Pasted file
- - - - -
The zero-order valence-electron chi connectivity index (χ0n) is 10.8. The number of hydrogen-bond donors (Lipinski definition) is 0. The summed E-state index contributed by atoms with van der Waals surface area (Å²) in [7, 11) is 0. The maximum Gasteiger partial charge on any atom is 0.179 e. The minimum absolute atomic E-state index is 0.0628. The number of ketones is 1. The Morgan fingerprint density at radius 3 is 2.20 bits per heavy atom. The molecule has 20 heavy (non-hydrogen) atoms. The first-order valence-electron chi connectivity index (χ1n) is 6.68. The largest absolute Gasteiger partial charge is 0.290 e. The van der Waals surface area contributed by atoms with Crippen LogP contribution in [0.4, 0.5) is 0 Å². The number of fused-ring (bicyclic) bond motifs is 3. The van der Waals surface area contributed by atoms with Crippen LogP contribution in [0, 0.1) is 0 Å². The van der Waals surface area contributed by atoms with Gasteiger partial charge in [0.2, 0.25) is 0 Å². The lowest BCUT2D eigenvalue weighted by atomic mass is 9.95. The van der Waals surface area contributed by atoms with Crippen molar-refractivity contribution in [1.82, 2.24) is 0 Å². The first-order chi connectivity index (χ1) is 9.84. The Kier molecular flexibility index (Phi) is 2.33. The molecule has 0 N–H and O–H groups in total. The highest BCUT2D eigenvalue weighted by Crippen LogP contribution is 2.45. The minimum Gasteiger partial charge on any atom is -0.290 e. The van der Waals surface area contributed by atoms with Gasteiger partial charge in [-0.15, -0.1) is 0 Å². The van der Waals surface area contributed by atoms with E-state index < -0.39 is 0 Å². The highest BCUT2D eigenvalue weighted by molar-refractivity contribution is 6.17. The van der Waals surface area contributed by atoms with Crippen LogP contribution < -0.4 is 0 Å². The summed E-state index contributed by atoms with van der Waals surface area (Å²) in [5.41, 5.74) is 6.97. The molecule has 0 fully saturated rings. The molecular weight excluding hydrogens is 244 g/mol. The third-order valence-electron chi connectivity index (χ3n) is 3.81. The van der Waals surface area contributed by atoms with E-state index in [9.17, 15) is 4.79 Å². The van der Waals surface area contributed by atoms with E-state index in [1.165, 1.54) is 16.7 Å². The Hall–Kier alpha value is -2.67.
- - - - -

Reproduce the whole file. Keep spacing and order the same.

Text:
The zero-order valence-electron chi connectivity index (χ0n) is 10.8. The number of hydrogen-bond donors (Lipinski definition) is 0. The summed E-state index contributed by atoms with van der Waals surface area (Å²) in [7, 11) is 0. The maximum Gasteiger partial charge on any atom is 0.179 e. The minimum absolute atomic E-state index is 0.0628. The number of ketones is 1. The Morgan fingerprint density at radius 3 is 2.20 bits per heavy atom. The molecule has 20 heavy (non-hydrogen) atoms. The first-order valence-electron chi connectivity index (χ1n) is 6.68. The largest absolute Gasteiger partial charge is 0.290 e. The van der Waals surface area contributed by atoms with Crippen LogP contribution in [0.4, 0.5) is 0 Å². The number of fused-ring (bicyclic) bond motifs is 3. The van der Waals surface area contributed by atoms with Crippen LogP contribution in [0, 0.1) is 0 Å². The van der Waals surface area contributed by atoms with Gasteiger partial charge in [0.2, 0.25) is 0 Å². The lowest BCUT2D eigenvalue weighted by atomic mass is 9.95. The van der Waals surface area contributed by atoms with Crippen molar-refractivity contribution in [1.82, 2.24) is 0 Å². The first-order chi connectivity index (χ1) is 9.84. The Kier molecular flexibility index (Phi) is 2.33. The molecule has 0 N–H and O–H groups in total. The highest BCUT2D eigenvalue weighted by Crippen LogP contribution is 2.45. The minimum Gasteiger partial charge on any atom is -0.290 e. The van der Waals surface area contributed by atoms with Gasteiger partial charge in [-0.15, -0.1) is 0 Å². The van der Waals surface area contributed by atoms with E-state index < -0.39 is 0 Å². The highest BCUT2D eigenvalue weighted by molar-refractivity contribution is 6.17. The van der Waals surface area contributed by atoms with Crippen LogP contribution < -0.4 is 0 Å². The summed E-state index contributed by atoms with van der Waals surface area (Å²) in [5.41, 5.74) is 6.97. The molecule has 0 fully saturated rings. The molecular weight excluding hydrogens is 244 g/mol. The third-order valence-electron chi connectivity index (χ3n) is 3.81. The van der Waals surface area contributed by atoms with E-state index in [9.17, 15) is 4.79 Å². The van der Waals surface area contributed by atoms with E-state index in [1.165, 1.54) is 16.7 Å². The Hall–Kier alpha value is -2.67.